Format

Send to

Choose Destination
Cell. 2018 Jul 12;174(2):481-496.e19. doi: 10.1016/j.cell.2018.06.042.

A Genetically Encoded Fluorescent Sensor Enables Rapid and Specific Detection of Dopamine in Flies, Fish, and Mice.

Author information

1
State Key Laboratory of Membrane Biology, Peking University School of Life Sciences, 100871 Beijing, China; PKU-IDG/McGovern Institute for Brain Research, 100871 Beijing, China.
2
State Key Laboratory of Membrane Biology, Peking University School of Life Sciences, 100871 Beijing, China; PKU-IDG/McGovern Institute for Brain Research, 100871 Beijing, China; Peking-Tsinghua Center for Life Sciences, 100871 Beijing, China.
3
Neurobiology Laboratory, National Institute of Environmental Health Sciences, National Institutes of Health, Research Triangle Park, NC 27709, USA.
4
Gladstone Institutes, San Francisco, CA 94158, USA.
5
State Key Laboratory of Membrane Biology, Peking University School of Life Sciences, 100871 Beijing, China.
6
Institute of Neuroscience, State Key Laboratory of Neuroscience, CAS Center for Excellence in Brain Science and Intelligence Technology, Chinese Academy of Sciences, 200031 Shanghai, China; University of Chinese Academy of Sciences, 100049 Beijing, China.
7
Neuroscience Institute, New York University School of Medicine, New York, NY 10016, USA.
8
PKU-IDG/McGovern Institute for Brain Research, 100871 Beijing, China; Peking-Tsinghua Center for Life Sciences, 100871 Beijing, China; College of Biological Sciences, China Agricultural University, 100193 Beijing, China.
9
Institute of Neuroscience, State Key Laboratory of Neuroscience, CAS Center for Excellence in Brain Science and Intelligence Technology, Chinese Academy of Sciences, 200031 Shanghai, China.
10
Shanghai Jiao Tong University School of Medicine, 200025 Shanghai, China.
11
Neuroscience Institute, New York University School of Medicine, New York, NY 10016, USA; Department of Psychiatry, New York University School of Medicine, New York, NY 10016, USA.
12
Gladstone Institutes, San Francisco, CA 94158, USA; Department of Neurology, Kavli Institute for Fundamental Neuroscience, Weill Institute for Neurosciences, Department of Physiology, University of California, San Francisco, CA 94158, USA.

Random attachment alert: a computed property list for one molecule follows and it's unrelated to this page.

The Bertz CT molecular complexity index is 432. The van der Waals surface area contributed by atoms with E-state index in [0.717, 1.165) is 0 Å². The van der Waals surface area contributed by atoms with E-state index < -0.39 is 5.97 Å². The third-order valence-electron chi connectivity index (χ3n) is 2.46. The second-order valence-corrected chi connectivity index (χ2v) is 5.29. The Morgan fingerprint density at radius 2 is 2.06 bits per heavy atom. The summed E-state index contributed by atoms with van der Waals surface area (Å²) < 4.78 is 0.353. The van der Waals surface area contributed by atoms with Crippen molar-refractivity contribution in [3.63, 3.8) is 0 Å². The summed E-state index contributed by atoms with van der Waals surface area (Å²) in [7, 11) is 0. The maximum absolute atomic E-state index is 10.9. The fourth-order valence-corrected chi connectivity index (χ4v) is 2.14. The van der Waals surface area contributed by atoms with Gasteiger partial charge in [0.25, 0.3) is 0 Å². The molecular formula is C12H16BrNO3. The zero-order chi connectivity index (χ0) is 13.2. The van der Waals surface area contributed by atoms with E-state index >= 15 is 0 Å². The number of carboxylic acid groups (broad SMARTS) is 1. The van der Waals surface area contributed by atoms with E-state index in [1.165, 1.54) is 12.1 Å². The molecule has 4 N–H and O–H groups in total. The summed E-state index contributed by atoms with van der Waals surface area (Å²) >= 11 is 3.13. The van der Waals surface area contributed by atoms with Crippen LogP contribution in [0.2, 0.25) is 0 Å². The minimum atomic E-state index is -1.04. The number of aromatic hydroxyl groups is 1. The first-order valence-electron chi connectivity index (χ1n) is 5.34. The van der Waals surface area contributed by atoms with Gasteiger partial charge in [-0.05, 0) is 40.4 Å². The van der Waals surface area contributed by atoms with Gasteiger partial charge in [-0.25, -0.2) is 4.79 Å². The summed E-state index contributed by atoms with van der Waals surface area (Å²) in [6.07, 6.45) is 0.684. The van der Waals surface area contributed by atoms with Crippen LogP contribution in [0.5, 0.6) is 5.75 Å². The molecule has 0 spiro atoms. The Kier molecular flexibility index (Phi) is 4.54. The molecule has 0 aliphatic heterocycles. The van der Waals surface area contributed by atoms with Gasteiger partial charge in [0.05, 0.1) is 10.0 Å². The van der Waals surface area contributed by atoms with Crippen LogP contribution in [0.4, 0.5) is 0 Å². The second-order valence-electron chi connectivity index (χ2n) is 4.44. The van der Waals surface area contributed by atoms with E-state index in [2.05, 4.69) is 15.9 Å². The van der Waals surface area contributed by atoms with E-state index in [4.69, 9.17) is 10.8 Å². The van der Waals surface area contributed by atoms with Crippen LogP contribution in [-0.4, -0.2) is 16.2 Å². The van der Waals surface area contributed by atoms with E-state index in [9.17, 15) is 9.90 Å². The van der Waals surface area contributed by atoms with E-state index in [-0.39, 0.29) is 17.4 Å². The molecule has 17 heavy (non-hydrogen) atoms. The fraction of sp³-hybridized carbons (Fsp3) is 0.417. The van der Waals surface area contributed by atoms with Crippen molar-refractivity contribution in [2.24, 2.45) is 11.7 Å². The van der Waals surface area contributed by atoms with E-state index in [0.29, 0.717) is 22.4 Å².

13
State Key Laboratory of Membrane Biology, Peking University School of Life Sciences, 100871 Beijing, China; PKU-IDG/McGovern Institute for Brain Research, 100871 Beijing, China; Peking-Tsinghua Center for Life Sciences, 100871 Beijing, China. Electronic address: yulongli@pku.edu.cn.

Abstract

Dopamine (DA) is a central monoamine neurotransmitter involved in many physiological and pathological processes. A longstanding yet largely unmet goal is to measure DA changes reliably and specifically with high spatiotemporal precision, particularly in animals executing complex behaviors. Here, we report the development of genetically encoded GPCR-activation-based-DA (GRABDA) sensors that enable these measurements. In response to extracellular DA, GRABDA sensors exhibit large fluorescence increases (ΔF/F0 ∼90%) with subcellular resolution, subsecond kinetics, nanomolar to submicromolar affinities, and excellent molecular specificity. GRABDA sensors can resolve a single-electrical-stimulus-evoked DA release in mouse brain slices and detect endogenous DA release in living flies, fish, and mice. In freely behaving mice, GRABDA sensors readily report optogenetically elicited nigrostriatal DA release and depict dynamic mesoaccumbens DA signaling during Pavlovian conditioning or during sexual behaviors. Thus, GRABDA sensors enable spatiotemporally precise measurements of DA dynamics in a variety of model organisms while exhibiting complex behaviors.

KEYWORDS:

GPCR; GRAB(DA); dopamine; sensor

PMID:
30007419
PMCID:
PMC6092020
DOI:
10.1016/j.cell.2018.06.042
[Indexed for MEDLINE]
Free PMC Article

Supplemental Content

Full text links

Icon for Elsevier Science Icon for PubMed Central
Loading ...
Support Center